Sanofi Vietnam and GIZ’s Climate Protection through the Sustainable Bioenergy Market in Vietnam (BEM) project on September 23 signed an agreement on cooperation in implementing the "Rice is the new green" project.
|Eric Auschitzky, head of Industrial Affairs at Sanofi Vietnam (manufacturing site) and Nathan Moore, director of GIZ’s BEM project in Vietnam at the online signing ceremony |
“Rice is the new green” is a project to develop sustainable rice husk biomass energy and is also the largest-scale project of its kind in Vietnam so far. The project, which is one of three environmental initiatives selected to be funded by the Planet Mobilization Fund by Sanofi Group, was prioritised by Sanofi Vietnam in an effort to become carbon neutral by 2025.
Eric Auschitzky, head of Industrial Affairs, Sanofi Vietnam (manufacturing site), said, “With long-term commitment to global environmental protection and ongoing development in Vietnam, Sanofi has made a remarkable attempt to minimise any potential impacts on the environment, including reducing plastic waste from factories, reducing the use of carton paper, and building an ecological garden on the premises.”
“Associating with GIZ’s BEM project, 'Rice is the new green' will definitely be an innovative and determined step by Sanofi Vietnam to become a pioneer in transforming and using renewable resources in the country. It will also further our ambition to be an ambassador for rice husk biomass evolution to other enterprises to take advantage of this plentiful green energy in Vietnam, heading towards a carbon-free future,” he added.
The industrial sector gains the highest growth rate and makes a major contribution to the Vietnamese economy. CO2 emissions to the environment reach a massive 300 million tonnes and undoubtedly keep climbing.
Likewise, Vietnam ranked fifth among the world’s largest rice producing countries with more than 10 billion tonnes of rice husk produced through the milling process each year. Rice husk is renewable and can be an alternative energy source replacing fossil fuels such as coal and oil. Additionally, the by-product of the combustion process of rice husk is ash with a high silica content which can be used as raw material for industries. Despite these benefits, rice husk has not been exploited and used sensibly.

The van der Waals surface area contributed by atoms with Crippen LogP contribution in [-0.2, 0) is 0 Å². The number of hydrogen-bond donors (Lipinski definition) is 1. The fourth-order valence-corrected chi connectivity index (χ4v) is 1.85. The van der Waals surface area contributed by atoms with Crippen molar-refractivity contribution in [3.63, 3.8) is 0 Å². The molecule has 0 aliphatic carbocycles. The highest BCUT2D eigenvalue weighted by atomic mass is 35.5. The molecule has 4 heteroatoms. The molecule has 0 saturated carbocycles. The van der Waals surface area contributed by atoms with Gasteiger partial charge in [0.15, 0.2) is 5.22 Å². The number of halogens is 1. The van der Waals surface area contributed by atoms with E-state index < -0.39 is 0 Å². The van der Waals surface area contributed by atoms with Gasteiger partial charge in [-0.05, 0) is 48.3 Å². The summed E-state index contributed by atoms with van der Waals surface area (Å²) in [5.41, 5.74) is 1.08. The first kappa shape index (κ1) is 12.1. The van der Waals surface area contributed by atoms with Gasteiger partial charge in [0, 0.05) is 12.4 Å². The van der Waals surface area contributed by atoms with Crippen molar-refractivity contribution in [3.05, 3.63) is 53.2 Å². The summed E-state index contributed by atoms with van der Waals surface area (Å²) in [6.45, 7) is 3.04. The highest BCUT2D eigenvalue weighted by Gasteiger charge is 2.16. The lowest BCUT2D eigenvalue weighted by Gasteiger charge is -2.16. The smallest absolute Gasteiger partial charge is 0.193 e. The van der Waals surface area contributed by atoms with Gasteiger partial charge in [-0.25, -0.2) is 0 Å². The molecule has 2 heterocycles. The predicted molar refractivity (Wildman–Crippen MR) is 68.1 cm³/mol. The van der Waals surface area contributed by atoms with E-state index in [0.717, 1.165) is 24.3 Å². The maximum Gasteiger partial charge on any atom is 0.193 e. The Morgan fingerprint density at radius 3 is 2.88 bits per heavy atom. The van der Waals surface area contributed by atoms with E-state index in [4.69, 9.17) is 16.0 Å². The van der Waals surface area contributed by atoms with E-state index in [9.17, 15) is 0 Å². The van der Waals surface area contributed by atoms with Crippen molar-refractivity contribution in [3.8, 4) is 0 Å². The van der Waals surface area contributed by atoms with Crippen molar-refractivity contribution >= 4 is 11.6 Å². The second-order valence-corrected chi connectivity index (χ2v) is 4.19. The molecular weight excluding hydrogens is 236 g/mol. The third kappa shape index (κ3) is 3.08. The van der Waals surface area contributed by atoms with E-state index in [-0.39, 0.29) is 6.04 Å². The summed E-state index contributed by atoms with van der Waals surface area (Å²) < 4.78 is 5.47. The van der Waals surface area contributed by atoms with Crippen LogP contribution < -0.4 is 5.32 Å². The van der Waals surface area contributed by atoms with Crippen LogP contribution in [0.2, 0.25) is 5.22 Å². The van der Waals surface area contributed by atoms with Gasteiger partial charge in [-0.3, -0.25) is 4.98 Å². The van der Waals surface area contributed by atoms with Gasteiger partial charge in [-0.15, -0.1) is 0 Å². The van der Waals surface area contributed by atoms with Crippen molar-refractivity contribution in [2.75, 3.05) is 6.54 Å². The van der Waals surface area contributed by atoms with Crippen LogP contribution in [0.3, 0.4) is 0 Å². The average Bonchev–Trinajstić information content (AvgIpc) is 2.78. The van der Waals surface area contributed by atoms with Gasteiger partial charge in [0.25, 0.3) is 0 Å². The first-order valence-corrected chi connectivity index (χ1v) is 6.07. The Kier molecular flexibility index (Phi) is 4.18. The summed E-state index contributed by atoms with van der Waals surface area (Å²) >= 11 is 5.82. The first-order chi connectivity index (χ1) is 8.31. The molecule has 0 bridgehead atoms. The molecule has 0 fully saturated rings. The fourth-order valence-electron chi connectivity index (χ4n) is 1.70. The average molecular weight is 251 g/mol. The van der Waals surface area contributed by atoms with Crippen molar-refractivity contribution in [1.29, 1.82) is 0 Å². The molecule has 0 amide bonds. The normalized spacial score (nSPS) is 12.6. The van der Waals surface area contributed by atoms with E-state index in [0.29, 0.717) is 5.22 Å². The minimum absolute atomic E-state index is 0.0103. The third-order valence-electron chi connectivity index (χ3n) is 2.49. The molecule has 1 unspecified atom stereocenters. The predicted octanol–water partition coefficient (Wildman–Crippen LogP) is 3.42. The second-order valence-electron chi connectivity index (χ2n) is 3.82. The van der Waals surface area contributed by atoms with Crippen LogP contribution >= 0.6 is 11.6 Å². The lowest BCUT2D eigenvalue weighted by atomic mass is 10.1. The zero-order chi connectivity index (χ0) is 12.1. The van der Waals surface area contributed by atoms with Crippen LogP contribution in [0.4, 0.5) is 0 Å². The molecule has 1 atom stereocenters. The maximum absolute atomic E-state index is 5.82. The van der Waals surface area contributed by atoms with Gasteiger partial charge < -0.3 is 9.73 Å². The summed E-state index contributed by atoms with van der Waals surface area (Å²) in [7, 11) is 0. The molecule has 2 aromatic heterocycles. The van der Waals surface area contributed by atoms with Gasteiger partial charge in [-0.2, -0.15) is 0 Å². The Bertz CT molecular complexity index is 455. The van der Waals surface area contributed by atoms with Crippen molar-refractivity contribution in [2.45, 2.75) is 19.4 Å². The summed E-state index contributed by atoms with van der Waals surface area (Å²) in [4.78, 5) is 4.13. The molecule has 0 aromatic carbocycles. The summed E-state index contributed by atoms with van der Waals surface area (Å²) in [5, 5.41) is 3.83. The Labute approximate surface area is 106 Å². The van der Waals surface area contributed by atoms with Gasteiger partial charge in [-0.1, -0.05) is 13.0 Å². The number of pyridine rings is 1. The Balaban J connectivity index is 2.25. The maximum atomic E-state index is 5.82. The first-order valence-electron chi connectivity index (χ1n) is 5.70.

With this signing ceremony to promote the “Rice is the new green” project, Sanofi Vietnam and the BEM project of GIZ are joining hands with the aim of converting the existing diesel fuel-fired boiler into a rice husk-fired boiler at Sanofi Vietnam factories to cut down the amount of waste and air pollution.
Through this project, Sanofi Vietnam is expected to reduce 2,300 tonnes of CO2 per year, reduce the cost of steam by 40 per cent, and especially use 100 per cent of rice husk biomass energy in production with the hope of promoting the sustainable development of Vietnam’s economy, society, and environment.
“'Rice is the new green' is a meaningful and creative project. Not only does it pioneer the use of clean energy in production, this project also exploits and utilises a great deal of rice husk resources which are quite abundant in Vietnam. This matches the objective of GIZ’s BEM project in Vietnam. With the professional support from GIZ’s BEM project and the great efforts of Sanofi, this project is expected to bring fruitful outcomes to the growth of the green industry ecosystem in Vietnam in the near future,” said Nathan Moore, director of GIZ’s BEM project in Vietnam during the ceremony.